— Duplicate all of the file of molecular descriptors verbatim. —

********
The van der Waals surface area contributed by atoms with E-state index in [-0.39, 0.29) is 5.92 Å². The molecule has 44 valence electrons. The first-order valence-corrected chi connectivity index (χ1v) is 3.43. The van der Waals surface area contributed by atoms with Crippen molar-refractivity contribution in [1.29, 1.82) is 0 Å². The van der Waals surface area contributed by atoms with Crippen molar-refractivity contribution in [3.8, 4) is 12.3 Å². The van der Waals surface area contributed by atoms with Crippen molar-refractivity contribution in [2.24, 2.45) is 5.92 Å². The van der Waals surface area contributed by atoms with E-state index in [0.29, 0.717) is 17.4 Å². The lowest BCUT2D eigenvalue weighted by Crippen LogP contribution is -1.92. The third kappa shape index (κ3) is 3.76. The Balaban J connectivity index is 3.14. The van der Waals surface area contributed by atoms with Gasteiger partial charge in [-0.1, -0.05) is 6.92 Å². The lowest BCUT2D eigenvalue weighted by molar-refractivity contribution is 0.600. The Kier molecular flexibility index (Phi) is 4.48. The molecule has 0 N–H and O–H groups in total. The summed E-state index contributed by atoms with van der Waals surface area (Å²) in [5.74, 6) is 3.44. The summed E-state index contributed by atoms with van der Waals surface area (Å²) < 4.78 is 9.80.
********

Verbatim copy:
The van der Waals surface area contributed by atoms with E-state index in [-0.39, 0.29) is 5.92 Å². The molecule has 44 valence electrons. The first-order valence-corrected chi connectivity index (χ1v) is 3.43. The van der Waals surface area contributed by atoms with Crippen molar-refractivity contribution in [1.29, 1.82) is 0 Å². The van der Waals surface area contributed by atoms with Crippen molar-refractivity contribution in [3.8, 4) is 12.3 Å². The van der Waals surface area contributed by atoms with Crippen molar-refractivity contribution in [2.24, 2.45) is 5.92 Å². The van der Waals surface area contributed by atoms with E-state index in [0.29, 0.717) is 17.4 Å². The lowest BCUT2D eigenvalue weighted by Crippen LogP contribution is -1.92. The third kappa shape index (κ3) is 3.76. The Balaban J connectivity index is 3.14. The van der Waals surface area contributed by atoms with Gasteiger partial charge in [-0.1, -0.05) is 6.92 Å². The lowest BCUT2D eigenvalue weighted by molar-refractivity contribution is 0.600. The Kier molecular flexibility index (Phi) is 4.48. The molecule has 0 N–H and O–H groups in total. The summed E-state index contributed by atoms with van der Waals surface area (Å²) in [5.74, 6) is 3.44. The summed E-state index contributed by atoms with van der Waals surface area (Å²) < 4.78 is 9.80.